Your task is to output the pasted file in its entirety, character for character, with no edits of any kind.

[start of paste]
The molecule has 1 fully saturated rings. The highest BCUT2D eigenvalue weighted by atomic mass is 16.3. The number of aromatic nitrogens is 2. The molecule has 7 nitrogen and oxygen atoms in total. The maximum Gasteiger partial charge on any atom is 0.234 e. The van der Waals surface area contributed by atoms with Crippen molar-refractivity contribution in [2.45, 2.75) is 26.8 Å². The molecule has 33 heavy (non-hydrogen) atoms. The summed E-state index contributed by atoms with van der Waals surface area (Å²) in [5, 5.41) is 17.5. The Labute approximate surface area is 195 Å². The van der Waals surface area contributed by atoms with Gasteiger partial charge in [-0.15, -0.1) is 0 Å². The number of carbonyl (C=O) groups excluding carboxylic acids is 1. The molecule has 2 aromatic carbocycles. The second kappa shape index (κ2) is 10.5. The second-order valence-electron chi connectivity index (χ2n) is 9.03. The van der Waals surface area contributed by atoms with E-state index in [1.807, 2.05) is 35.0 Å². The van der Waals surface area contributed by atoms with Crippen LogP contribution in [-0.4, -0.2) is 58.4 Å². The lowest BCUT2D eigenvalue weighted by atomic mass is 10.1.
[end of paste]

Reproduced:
The molecule has 1 fully saturated rings. The highest BCUT2D eigenvalue weighted by atomic mass is 16.3. The number of aromatic nitrogens is 2. The molecule has 7 nitrogen and oxygen atoms in total. The maximum Gasteiger partial charge on any atom is 0.234 e. The van der Waals surface area contributed by atoms with Crippen molar-refractivity contribution in [2.45, 2.75) is 26.8 Å². The molecule has 33 heavy (non-hydrogen) atoms. The summed E-state index contributed by atoms with van der Waals surface area (Å²) in [5, 5.41) is 17.5. The Labute approximate surface area is 195 Å². The van der Waals surface area contributed by atoms with Gasteiger partial charge in [-0.15, -0.1) is 0 Å². The number of carbonyl (C=O) groups excluding carboxylic acids is 1. The molecule has 2 aromatic carbocycles. The second kappa shape index (κ2) is 10.5. The second-order valence-electron chi connectivity index (χ2n) is 9.03. The van der Waals surface area contributed by atoms with E-state index in [1.807, 2.05) is 35.0 Å². The van der Waals surface area contributed by atoms with Crippen LogP contribution in [-0.4, -0.2) is 58.4 Å². The lowest BCUT2D eigenvalue weighted by atomic mass is 10.1.